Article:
“Why don’t you write a book about teaching?” It was a fair question, just not one I was prepared to answer. I was in the middle of a question and answer period at the end of a book signing for Crossing the Bridge: Succeeding in a Community College and Beyond, and the query gave me pause for thought.
I must have looked a little dumbfounded because the person continued, “I was just curious because you’ve written a guide to help students be more successful, and you must have figured a few things out for teachers too.”
I have figured a few things out, but only a few. Despite decades of teaching two-year college students, I am still surprised, stumped, and sometimes stunned by student behavior and classroom situations. It’s not all about walking into the classroom and saying, “Hello, Everyone.” That’s just the tip of the iceberg.
Still, if I had to offer advice, the first thing I’d probably say is that respect is a two-way street. Students are people too, and a haughty, arrogant attitude is not appropriate. Or no, on second thought, maybe my first advice would be in the form of a warning: Teaching is hard work. It demands physical energy, a flexible disposition, more than a modicum of enthusiasm, willingness to change, and (dare I say it?) love.
I’ve heard it said that those who can do, and those who cannot, teach. Whoever said that has never felt the magic of a classroom. What other profession can you enter that requires that you read, write, and share ideas? Plus, just when you get annoyed or frustrated with how things are going, suddenly the term is over, and after a few weeks, you get to start afresh. I can think of no other profession that allows so many new beginnings.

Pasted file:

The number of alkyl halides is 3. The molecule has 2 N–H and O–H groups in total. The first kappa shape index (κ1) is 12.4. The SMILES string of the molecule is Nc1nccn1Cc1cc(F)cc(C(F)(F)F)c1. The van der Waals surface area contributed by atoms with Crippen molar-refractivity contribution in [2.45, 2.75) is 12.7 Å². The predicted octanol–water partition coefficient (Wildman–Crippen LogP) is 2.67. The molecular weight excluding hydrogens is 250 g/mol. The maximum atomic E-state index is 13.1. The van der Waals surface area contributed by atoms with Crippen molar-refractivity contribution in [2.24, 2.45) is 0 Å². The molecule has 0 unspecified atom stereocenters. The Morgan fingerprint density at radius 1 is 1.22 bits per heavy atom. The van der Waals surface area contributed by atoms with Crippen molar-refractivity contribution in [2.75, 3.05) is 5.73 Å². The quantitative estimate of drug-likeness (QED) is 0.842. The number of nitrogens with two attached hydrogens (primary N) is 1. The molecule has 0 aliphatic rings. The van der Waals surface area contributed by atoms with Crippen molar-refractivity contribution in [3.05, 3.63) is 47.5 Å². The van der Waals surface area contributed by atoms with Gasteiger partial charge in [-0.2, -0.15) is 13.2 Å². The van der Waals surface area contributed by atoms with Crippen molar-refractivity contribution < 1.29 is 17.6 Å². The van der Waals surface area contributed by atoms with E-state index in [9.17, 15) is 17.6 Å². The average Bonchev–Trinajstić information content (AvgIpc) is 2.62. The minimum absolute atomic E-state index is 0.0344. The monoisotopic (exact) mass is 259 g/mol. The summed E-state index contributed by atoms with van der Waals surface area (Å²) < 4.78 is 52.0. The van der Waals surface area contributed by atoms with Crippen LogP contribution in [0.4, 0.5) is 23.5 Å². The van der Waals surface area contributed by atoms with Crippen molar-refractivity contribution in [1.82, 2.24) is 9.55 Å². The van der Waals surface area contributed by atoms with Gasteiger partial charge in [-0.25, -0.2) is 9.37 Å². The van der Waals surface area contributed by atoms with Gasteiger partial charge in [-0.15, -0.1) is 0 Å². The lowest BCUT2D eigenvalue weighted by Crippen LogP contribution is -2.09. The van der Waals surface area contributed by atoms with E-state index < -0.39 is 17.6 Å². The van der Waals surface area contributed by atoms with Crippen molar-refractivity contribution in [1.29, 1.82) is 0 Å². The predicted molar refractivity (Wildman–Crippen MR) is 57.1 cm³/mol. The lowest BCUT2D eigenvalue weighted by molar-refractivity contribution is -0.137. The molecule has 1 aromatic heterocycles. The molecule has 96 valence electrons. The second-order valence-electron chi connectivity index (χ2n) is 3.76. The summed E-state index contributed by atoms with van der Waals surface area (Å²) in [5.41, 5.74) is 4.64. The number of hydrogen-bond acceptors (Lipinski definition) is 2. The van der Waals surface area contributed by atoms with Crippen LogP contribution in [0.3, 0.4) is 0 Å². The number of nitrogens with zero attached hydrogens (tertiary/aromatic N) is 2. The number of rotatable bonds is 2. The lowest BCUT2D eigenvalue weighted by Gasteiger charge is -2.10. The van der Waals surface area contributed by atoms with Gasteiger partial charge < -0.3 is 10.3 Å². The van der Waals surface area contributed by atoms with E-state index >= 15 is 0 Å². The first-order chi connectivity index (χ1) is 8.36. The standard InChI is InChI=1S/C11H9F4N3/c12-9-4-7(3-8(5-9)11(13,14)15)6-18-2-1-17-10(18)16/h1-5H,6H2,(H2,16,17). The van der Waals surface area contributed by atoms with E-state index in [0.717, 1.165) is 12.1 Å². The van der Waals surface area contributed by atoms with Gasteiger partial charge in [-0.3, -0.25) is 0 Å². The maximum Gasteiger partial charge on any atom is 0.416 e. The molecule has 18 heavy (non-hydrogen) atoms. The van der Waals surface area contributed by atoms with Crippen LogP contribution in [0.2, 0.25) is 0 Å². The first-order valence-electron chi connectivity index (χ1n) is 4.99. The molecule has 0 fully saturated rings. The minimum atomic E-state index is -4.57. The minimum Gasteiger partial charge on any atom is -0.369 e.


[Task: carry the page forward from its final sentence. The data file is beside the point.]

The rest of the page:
Somewhere along the line I came across some highfalutin material that included some great but boring teaching guidelines. It was strictly textbook stuff advising teachers to clarify abstract concepts and principles by providing students relevant, concrete examples; explicitly teach and encourage the development of cognitive skills that transcend memory, such as capacities for problem solving, analyzing, and synthesizing; and assess student learning continually and give timely feedback with correctives. See what I mean about the highfalutin part?
While this information was quite helpful it didn’t help me much with the pesky little problems of real students with real issues that prevented them from being in class on time, staying awake, and getting their work done in a timely manner. I could give timely feedback with correctives all the livelong day, but dealing with students as individuals with outside lives was challenging.
I’m in the dreaming/thinking/planning stage and am asking, What do I really want to accomplish and what’s the best way?
What I want to do is create a part memoir/part how-to book on teaching. There may be a little methodology, but the bulk of the book will be based on experience (mine and that of others who love the profession), backed up by research. I want to make it enjoyable to read without being frivolous, instructive without being pedantic.
Any advice you can offer about the teaching/learning equation would be welcome. As a teacher, what’s some advice you can share? As a student, past or current, what is something you wish your teachers would improve on?